It was the “killer app” that credit unions had to have to keep up with banks and brokerage houses. We had to have it in order to keep members from going to another site where they could see all their financial information in one place. Millions of consumers would insist on it. Account aggregation was a defensive strategy that could lead to the wave of future online financial control, right?
But the promise of account aggregation was never matched by its reality…at least until now. As some early adopter credit unions discovered, just having it wasn’t enough. Members grew bored with just seeing all their accounts in one view. It began to dawn on credit union information technology (IT) and marketing officials that the real gold was in making account aggregation useful rather than static. That’s precisely what several of those CUs have now undertaken by taking it to the next level of development.
So account aggregation has gone through an early stage of evolution: early hype and flop. As evidenced by several participants to a March 4, 2003 Callahan and Associates Webinar on the subject, many CUs experienced a spike in sign ups followed by trailing use for several months.
The Key to Growth: Transactional Capabilities
The experience of Patelco CU (CA) and Bellco CU (CO) was common to the group. After starting, both soon realized that separate login requirements made it cumbersome for members. Determined users (or those accustomed to technology, or both) stuck with it, but eventually many of those lost interest as well. Of Patelco’s 90,000 home banking users, only 2,010 were users of account aggregation, said John Shields, SVP eBusiness. “There was just no bang for the buck,” said Sandra Sagehorn-Elliot, member relationship manager for Bellco. “We had to add Bellco data and the display was too ‘plain vanilla.’”
In the second quarter Patelco will launch a new program from CashEdge that incorporates all present data (Patelco accounts and those held by other financial institutions) but also has the ability to transfer funds via the ACH network. “What was lacking was integration of the information and the ability to do something with it,” he said. As far as creating a revenue potential, Shields said that data mining might offer a good opportunity to cross sell. It’s likely that Patelco may charge a fee to send money out of accounts, but not in, and pricing will be based on the over all membership relationship, he added.
Bellco discovered that account aggregation users (2,500 active ones) were higher value members, which sealed the decision to keep it going, but Sagehorn-Elliot wanted a “more actionable platform where members can transact a lot of financial business.” Bellco’s new program, called “Total View” from Umonitor, will soon go to full transaction capability, she said.
Another primary concern was convenience. “It had to be just another path under our online banking menu (with links to billpay) that’s easy for members to jump into.” The single sign-in was also key. “In the first 10 days, 1,000 members went in to aggregate accounts,” Sagehorn-Elliot said.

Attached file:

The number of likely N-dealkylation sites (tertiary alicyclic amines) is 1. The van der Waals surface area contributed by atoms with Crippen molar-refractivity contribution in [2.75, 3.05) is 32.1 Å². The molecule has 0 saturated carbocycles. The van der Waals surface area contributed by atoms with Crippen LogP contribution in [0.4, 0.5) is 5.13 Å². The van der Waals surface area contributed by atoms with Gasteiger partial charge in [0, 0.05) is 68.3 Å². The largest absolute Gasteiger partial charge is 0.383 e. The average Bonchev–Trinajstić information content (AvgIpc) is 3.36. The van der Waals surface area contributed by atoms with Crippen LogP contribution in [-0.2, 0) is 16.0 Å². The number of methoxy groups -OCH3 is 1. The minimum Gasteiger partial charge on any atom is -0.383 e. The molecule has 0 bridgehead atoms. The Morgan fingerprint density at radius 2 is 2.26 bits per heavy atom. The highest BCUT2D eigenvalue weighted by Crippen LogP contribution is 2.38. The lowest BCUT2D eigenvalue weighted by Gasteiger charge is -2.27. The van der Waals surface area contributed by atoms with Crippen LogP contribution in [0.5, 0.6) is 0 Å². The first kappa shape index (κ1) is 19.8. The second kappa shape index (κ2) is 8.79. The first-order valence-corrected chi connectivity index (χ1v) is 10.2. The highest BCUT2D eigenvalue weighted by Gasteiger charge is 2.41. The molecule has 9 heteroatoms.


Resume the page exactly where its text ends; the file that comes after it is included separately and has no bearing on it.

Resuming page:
Chad Laske, e-Marketing Manager for Boeing Credit Union, Tukwila, Washington, said BECU adopted account aggregation at the same time as did Patelco, in early, 2000 and saw the same user fall off. “We now have 18,000 registered users, but only 2,000 are active.” Those numbers are small compared to BECU’s 110,00 active online banking users. “But we still firmly believe in the value in account aggregation. The potential is still there to grow it into something much better and more useful.”
“Our plan is to benchmark the technology and see where it can take us. Though aggregation is still in the early stages, it has the potential foundation to provide advisory tools and inter-funds transfer capabilities,” Laske said. Laske also wants a single sign-in so that online banking passwords are the same as those used for “mybecu,” the CU’s branded account aggregation. “The perception of privacy is important, too, so we’ll be sure to let members know that it is a secure session. This will be a multi-year strategic plan,” he said.
This article is part of an expanded look at the state of account aggregation in the credit union system from Callahan's upcoming 2003 Credit Union Technology Survey publication. In it's 11th annual edition the Technology Survey provides in-depth articles and case studies on a variety of important technology issues affecting credit union strategy. The account aggregation section of the Survey will contain an expanded exploration of the current state of account aggregation in the credit union system with further learning on how these credit union's defined and implemented their account aggregation strategy. The resource also features a comprehensive listing of vendors/providers who currently offer aggregation solutions to credit unions. Click here to learn more and pre-order your copy today!